It was a very cold night of February 23, 1996. The piercing wind shook people's body but not their heart, like the missile launched by China shaking merely the air but nothing to Taiwanese people's confidence for their first public presidential election in Taiwan. There were about twenty enthusiastic Taiwanese students and professors met together in the basement of Krannert at Purdue University for the discussion of " What can we do for Taiwan? "
From July 1995, China announced their plans of military exercise and missile test trying to threaten Taiwanese and to impact Taiwan's presidential election of March 23, 1996. The war across the strait seemed to be in hair-trigger. We can smell that the campus was filled with that intense atmosphere. Disputation regarding the missile test took over the headline news on Exponent, the campus news of Purdue. False information was spreading. China's aggression was dissembled by Chinese nationalism that tried to pick up an excuse for them to invade Taiwan. This is why we called for the meeting. We should defense the fallacy as well as the threat. We should speak out loudly that Taiwan is an independent country and is not a part of China. After long discussion, the decision had been made that we should establish a student organization for those debating; moreover, if the war were unfortunately happened, we should organize ourselves to support our motherland as well as to help Taiwanese students in Great Lafayette area.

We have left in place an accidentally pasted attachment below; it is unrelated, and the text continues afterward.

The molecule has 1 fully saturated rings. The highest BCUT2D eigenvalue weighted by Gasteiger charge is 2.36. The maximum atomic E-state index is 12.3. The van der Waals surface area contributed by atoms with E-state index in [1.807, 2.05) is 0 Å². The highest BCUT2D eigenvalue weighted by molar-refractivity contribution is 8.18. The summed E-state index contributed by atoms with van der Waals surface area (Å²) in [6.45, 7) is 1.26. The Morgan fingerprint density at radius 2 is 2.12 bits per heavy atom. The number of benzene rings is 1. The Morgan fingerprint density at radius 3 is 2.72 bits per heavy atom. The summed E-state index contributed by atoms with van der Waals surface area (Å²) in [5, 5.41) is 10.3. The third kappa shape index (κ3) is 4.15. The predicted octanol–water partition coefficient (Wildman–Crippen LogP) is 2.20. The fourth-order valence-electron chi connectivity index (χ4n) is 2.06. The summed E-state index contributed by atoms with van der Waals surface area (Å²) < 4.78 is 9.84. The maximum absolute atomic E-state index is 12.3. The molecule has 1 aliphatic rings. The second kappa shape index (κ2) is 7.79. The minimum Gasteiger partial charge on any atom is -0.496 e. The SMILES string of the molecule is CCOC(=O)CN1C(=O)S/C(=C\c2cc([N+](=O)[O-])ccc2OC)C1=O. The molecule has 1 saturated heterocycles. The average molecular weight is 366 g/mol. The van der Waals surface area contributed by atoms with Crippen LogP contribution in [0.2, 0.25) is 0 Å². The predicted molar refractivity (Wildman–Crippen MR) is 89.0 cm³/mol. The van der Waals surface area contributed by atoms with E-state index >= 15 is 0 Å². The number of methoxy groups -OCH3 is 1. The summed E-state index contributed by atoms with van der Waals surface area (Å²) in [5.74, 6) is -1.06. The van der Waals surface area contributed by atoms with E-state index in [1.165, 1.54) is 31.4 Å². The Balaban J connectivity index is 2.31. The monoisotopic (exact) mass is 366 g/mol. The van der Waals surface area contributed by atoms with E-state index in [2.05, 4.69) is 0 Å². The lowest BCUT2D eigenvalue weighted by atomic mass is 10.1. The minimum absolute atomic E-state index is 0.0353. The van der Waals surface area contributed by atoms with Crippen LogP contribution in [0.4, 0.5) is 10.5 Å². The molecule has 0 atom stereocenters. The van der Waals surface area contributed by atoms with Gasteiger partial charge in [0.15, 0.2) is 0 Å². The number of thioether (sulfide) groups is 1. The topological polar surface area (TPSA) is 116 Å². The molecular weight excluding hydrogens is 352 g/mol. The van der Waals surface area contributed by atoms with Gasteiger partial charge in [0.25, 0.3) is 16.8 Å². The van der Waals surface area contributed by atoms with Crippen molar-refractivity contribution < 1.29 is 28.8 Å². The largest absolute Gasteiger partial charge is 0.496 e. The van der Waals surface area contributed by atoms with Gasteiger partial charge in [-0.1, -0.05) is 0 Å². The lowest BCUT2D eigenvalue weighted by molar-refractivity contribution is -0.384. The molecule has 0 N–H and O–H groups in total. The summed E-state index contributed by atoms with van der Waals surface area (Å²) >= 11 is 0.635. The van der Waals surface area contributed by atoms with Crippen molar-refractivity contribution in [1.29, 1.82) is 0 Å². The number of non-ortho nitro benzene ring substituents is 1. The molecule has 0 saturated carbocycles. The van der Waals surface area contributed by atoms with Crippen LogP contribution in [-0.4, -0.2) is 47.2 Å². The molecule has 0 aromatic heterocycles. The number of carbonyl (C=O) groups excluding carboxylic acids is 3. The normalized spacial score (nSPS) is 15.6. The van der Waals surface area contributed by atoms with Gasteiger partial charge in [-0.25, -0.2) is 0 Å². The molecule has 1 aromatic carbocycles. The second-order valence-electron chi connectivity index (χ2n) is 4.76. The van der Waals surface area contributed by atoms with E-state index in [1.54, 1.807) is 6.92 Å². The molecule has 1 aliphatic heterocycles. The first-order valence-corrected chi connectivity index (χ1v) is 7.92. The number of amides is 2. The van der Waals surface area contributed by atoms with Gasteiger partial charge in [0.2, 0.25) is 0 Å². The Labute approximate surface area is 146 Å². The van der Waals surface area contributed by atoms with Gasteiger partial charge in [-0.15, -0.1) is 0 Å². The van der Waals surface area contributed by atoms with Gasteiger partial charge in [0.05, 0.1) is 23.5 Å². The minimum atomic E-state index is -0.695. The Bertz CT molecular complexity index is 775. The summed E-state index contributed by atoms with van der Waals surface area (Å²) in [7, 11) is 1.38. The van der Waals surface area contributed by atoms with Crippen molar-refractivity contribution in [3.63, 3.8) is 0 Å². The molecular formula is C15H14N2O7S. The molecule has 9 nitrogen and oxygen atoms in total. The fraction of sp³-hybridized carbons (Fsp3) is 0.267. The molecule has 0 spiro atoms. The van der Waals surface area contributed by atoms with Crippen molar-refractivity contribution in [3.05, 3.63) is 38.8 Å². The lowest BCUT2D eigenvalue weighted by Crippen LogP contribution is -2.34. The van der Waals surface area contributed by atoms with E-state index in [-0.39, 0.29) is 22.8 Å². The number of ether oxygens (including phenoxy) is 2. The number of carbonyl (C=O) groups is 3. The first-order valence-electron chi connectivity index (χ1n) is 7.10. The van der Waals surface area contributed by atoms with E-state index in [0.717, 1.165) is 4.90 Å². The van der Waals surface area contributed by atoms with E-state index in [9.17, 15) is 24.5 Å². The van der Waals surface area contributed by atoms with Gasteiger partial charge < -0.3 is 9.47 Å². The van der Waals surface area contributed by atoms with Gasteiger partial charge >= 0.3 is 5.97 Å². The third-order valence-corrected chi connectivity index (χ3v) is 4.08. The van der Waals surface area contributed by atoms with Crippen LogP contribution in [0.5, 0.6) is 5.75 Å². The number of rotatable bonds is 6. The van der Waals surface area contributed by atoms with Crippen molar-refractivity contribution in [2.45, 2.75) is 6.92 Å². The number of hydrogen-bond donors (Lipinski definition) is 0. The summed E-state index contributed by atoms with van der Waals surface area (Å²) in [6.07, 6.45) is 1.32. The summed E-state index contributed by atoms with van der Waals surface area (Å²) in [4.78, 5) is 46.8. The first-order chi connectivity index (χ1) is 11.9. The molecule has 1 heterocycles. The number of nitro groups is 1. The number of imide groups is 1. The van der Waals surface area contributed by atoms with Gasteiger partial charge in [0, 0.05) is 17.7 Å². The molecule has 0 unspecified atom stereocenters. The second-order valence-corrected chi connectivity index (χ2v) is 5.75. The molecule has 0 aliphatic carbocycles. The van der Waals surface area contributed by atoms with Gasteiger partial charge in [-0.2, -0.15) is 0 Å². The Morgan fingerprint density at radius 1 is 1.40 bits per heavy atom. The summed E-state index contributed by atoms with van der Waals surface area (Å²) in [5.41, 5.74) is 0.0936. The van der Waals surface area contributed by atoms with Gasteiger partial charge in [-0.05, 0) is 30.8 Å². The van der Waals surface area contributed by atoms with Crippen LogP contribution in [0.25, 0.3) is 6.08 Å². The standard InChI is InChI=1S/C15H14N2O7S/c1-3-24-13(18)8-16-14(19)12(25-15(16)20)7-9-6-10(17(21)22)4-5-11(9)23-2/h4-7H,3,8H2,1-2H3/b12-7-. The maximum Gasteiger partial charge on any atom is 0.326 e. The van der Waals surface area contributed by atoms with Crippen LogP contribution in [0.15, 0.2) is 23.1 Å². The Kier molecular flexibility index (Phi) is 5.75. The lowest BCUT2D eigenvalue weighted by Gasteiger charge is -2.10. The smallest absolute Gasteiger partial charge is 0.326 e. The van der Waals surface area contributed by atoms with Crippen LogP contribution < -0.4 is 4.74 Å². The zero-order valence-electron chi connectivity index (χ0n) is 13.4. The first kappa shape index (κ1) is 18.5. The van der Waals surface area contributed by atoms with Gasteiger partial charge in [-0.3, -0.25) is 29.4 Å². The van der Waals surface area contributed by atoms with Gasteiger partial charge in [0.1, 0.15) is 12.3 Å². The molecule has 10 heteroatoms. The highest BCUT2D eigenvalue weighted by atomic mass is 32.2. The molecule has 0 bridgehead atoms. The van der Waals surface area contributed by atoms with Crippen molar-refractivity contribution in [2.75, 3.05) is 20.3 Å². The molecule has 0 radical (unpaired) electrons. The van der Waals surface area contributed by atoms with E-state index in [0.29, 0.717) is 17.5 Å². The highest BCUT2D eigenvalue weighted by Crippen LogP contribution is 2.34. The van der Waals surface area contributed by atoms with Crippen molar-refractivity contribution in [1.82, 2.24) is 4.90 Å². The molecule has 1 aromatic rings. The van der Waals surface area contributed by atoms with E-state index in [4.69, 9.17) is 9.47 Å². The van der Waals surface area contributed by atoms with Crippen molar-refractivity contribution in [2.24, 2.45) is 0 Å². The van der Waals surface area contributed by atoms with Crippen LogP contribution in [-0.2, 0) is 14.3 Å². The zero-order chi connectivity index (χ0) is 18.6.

Several titles had been proposed for the name of this organization. People eventually sympathized with the opinion of Professor Wen-Yih Sun: "Owing to the historical fallacy and political oppression, Taiwanese people were hardly to speak out their love to Taiwan in the past decades." Therefore, the organization was named "I Love Taiwan Club".
"What can we do for Taiwan?" Even after the missile fell down to the sea, what can we do ? I love Taiwan is not mere a rally cry that you can merely hear in missile threatening. We have to turn our love into the concrete action. We have to think about what are the real needs of Taiwanese people to protect their lives and happiness. What kinds of knowledge and capability that Taiwanese people should be equipped to confront the rigorous challenge in the coming century?
In 1998 Spring, we initiated the new approach of our consideration to Taiwan. Speeches relative to the issue of Taiwan were tried in our activities. We encouraged Taiwanese students to play the speech by themselves based on relating their major to the issue of Taiwan. The issues of history and culture, politics and economics, society and education, industry and environment had been measured in our program over the past year. Shared different majors and professional knowledge with one another, we had created a domain for people who would like to exchange their concerns for Taiwan and to self-educate themselves about knowing Taiwan.
SERVICE TO GREATER LAFAYETTE
In addition to the focus on our motherland, as a group of Taiwanese students, we are dedicated to enrich the cultural diversity in the area of Greater Lafayette. For years, we have been participating in various annual events of international culture, such as "International Awareness Week" held by the International Students & Scholars (ISS) of Purdue University and "Global Fest" held by the City of West Lafayette. Moreover, we promote the understanding of Taiwanese culture through various educational opportunities. We are eligible to give talks on various aspects of Taiwan such as life, geography, tradition, and history. We believe that by participating in the cultural and educational activities, not only can people learn more about Taiwan, but we can also benefit from the communications with the community to understand other cultures. Registered as one of the international student organizations of Purdue University, we devote ourselves to reaching out beyond the Purdue campus to the whole Greater Lafayette area.